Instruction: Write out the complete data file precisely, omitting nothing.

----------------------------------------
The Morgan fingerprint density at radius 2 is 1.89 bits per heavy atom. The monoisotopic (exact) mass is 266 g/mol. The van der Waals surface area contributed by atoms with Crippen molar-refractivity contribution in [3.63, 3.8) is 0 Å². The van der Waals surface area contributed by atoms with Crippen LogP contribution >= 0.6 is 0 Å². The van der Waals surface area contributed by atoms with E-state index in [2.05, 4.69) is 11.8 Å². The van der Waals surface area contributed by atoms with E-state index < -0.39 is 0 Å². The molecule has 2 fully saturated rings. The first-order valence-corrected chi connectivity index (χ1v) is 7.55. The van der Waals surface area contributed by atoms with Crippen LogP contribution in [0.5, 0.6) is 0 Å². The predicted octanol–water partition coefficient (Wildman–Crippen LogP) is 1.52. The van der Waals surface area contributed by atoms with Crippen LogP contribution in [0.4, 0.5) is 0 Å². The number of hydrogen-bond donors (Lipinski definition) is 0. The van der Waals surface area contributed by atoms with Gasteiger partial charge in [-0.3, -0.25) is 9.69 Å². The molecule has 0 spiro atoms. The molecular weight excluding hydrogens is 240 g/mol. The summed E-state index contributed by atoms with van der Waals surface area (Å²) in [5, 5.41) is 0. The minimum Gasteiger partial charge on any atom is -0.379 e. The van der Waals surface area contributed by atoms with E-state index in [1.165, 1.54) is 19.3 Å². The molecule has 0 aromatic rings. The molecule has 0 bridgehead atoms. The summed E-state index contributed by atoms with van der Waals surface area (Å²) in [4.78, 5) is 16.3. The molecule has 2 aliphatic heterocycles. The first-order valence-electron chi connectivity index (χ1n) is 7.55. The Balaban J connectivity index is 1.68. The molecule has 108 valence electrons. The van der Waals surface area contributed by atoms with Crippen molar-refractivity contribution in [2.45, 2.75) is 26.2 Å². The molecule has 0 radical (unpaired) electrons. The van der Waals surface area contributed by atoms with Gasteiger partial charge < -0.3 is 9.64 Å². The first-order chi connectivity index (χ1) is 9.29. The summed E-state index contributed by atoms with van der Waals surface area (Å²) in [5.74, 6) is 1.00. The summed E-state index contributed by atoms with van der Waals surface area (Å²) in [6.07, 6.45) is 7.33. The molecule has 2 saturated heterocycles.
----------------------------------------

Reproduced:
The Morgan fingerprint density at radius 2 is 1.89 bits per heavy atom. The monoisotopic (exact) mass is 266 g/mol. The van der Waals surface area contributed by atoms with Crippen molar-refractivity contribution in [3.63, 3.8) is 0 Å². The van der Waals surface area contributed by atoms with Crippen LogP contribution >= 0.6 is 0 Å². The van der Waals surface area contributed by atoms with E-state index in [2.05, 4.69) is 11.8 Å². The van der Waals surface area contributed by atoms with E-state index < -0.39 is 0 Å². The molecule has 2 fully saturated rings. The first-order valence-corrected chi connectivity index (χ1v) is 7.55. The van der Waals surface area contributed by atoms with Crippen LogP contribution in [0.5, 0.6) is 0 Å². The predicted octanol–water partition coefficient (Wildman–Crippen LogP) is 1.52. The van der Waals surface area contributed by atoms with Crippen LogP contribution in [0.4, 0.5) is 0 Å². The number of hydrogen-bond donors (Lipinski definition) is 0. The van der Waals surface area contributed by atoms with Gasteiger partial charge in [-0.3, -0.25) is 9.69 Å². The molecule has 0 spiro atoms. The molecular weight excluding hydrogens is 240 g/mol. The summed E-state index contributed by atoms with van der Waals surface area (Å²) in [5, 5.41) is 0. The minimum Gasteiger partial charge on any atom is -0.379 e. The van der Waals surface area contributed by atoms with E-state index in [1.165, 1.54) is 19.3 Å². The molecule has 0 aromatic rings. The molecule has 0 bridgehead atoms. The summed E-state index contributed by atoms with van der Waals surface area (Å²) in [4.78, 5) is 16.3. The molecule has 2 aliphatic heterocycles. The first-order valence-electron chi connectivity index (χ1n) is 7.55. The Balaban J connectivity index is 1.68. The molecule has 108 valence electrons. The van der Waals surface area contributed by atoms with Crippen molar-refractivity contribution in [2.45, 2.75) is 26.2 Å². The molecule has 0 radical (unpaired) electrons. The van der Waals surface area contributed by atoms with Gasteiger partial charge < -0.3 is 9.64 Å². The first-order chi connectivity index (χ1) is 9.29. The summed E-state index contributed by atoms with van der Waals surface area (Å²) in [5.74, 6) is 1.00. The summed E-state index contributed by atoms with van der Waals surface area (Å²) in [6.07, 6.45) is 7.33. The molecule has 2 saturated heterocycles.